© Claude Truong-Ngoc / Wikimedia Commons

Written by Guido Lanfranchi

Introduction

“By the present Treaty the High Contracting Parties institute among themselves a European Defence Community, supranational in character, consisting of common institutions, common armed Forces and a common budget.” (European Defense Community, 1952). A reader who is relatively unfamiliar with the history of the European Union (EU) might wonder where this excerpt comes from. It may be a science fiction novel, or maybe a treaty to be signed around the year 2050. These are surely legitimate answers, but they are incorrect. This text is Article 1 of the Treaty Constituting the European Defence Community (EDC), signed by Germany, France, Italy, and the Benelux countries in 1952. Contrary to the expectations of the signing parties, the French Parliament refused to ratify the Treaty two years later thus burying the EDC project. Nevertheless, the European integration process continued and as time passed European states felt an increasing need to coordinate on matters related to foreign and security policy. Defence policies are currently a key component of foreign and security policies, and they are therefore a crucial determinant of Europe’s stance at the global level. Knowing this, over the last decades European states have repeatedly tried to enhance their cooperation in the defence field, although with limited success. Yet, pushes in this direction continue to this day, making the following question all the more relevant: what is the most suitable approach to enhance defence cooperation at the European level? 

This paper will address this question by first exploring the existing literature on European defence cooperation, and then proposing tentative solutions to further such endeavour. In the first section, this paper will introduce the case of European defence cooperation and its complexities. The second section will outline the main theoretical accounts on the decision-making process underpinning the European defence policy. The third section will then use a combination of theoretical and practical insights in order to propose a framework solution that could enhance European defence cooperation. Starting from this framework, the fourth section will suggest some proposals, evaluating their consequences, strengths, and weaknesses. The last section will summarise and conclude the paper.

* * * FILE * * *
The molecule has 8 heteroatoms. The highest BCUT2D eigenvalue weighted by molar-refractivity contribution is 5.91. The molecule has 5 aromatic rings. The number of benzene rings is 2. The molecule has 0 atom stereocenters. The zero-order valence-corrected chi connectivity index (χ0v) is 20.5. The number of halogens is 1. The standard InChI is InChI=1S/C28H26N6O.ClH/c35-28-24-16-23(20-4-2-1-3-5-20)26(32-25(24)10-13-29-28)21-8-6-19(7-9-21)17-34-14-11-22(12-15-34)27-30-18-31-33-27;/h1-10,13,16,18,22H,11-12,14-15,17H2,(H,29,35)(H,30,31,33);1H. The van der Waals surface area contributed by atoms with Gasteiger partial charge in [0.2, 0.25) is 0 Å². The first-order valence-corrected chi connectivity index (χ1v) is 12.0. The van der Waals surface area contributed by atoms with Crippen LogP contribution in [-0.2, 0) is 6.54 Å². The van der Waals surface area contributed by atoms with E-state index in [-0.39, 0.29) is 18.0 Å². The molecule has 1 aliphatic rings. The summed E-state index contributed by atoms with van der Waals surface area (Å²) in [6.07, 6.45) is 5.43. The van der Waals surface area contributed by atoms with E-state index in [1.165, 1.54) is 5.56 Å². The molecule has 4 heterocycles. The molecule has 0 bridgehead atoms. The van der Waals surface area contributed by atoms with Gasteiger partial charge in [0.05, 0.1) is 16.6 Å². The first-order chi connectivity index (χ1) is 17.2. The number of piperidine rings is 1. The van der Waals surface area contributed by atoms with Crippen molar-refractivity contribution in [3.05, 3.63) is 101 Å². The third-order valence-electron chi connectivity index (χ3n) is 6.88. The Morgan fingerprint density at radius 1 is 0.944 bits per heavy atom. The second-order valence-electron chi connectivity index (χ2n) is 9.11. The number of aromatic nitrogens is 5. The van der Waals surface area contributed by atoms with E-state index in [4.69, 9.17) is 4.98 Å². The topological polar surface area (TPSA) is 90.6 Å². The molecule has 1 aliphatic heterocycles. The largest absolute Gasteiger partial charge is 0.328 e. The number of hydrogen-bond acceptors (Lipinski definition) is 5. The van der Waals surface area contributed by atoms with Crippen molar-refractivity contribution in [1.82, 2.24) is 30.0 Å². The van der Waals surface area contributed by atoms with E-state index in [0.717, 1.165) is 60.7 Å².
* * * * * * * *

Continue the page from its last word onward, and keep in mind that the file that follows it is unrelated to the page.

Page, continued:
European defence policy: current debates for an old issue

Since the concluding phase of World War II, the issue of European defence policy has been pivotal for policymakers in Europe and beyond (Gegout, 2010, pp. 5-9). In the aftermath of the war, fear of renewed German aggression and a desire to stabilise the continent prompted France, the United Kingdom (UK), and the Benelux countries to establish the Western Union (WU) – the first prototype of a defence alliance in the European continent. In the early 1950s, however, as the United States (US) intensified its calls for West Germany’s rearmament in anti-Soviet function, European diplomats started working on a more ambitious plan. The new project – named “European Defence Community” (EDC) – envisioned a tight European military alliance, intended to include France, the Benelux countries, Italy, as well as West Germany. In spite of the signing of the EDC Treaty in 1952, however, the proposal was stopped in 1954 by the French Parliament, and European diplomats were forced to reduce their ambitions. The WU evolved into the Western European Union (WEU), which included Italy and West Germany, albeit with diluted commitments. While the WEU remained for some time the cornerstone of European defence cooperation, efforts in the field of foreign policy coordination proceeded in parallel, with the establishment of the European Political Cooperation (EPC) in 1970 and the Common Foreign and Security Policy (CFSP) in 1993. In the CFSP framework, the year 1999 witnessed the establishment of the European Security and Defence Policy (ESDP), which evolved into its current form, the Common Security and Defence Policy (CSDP), in 2009 with the Treaty of Lisbon.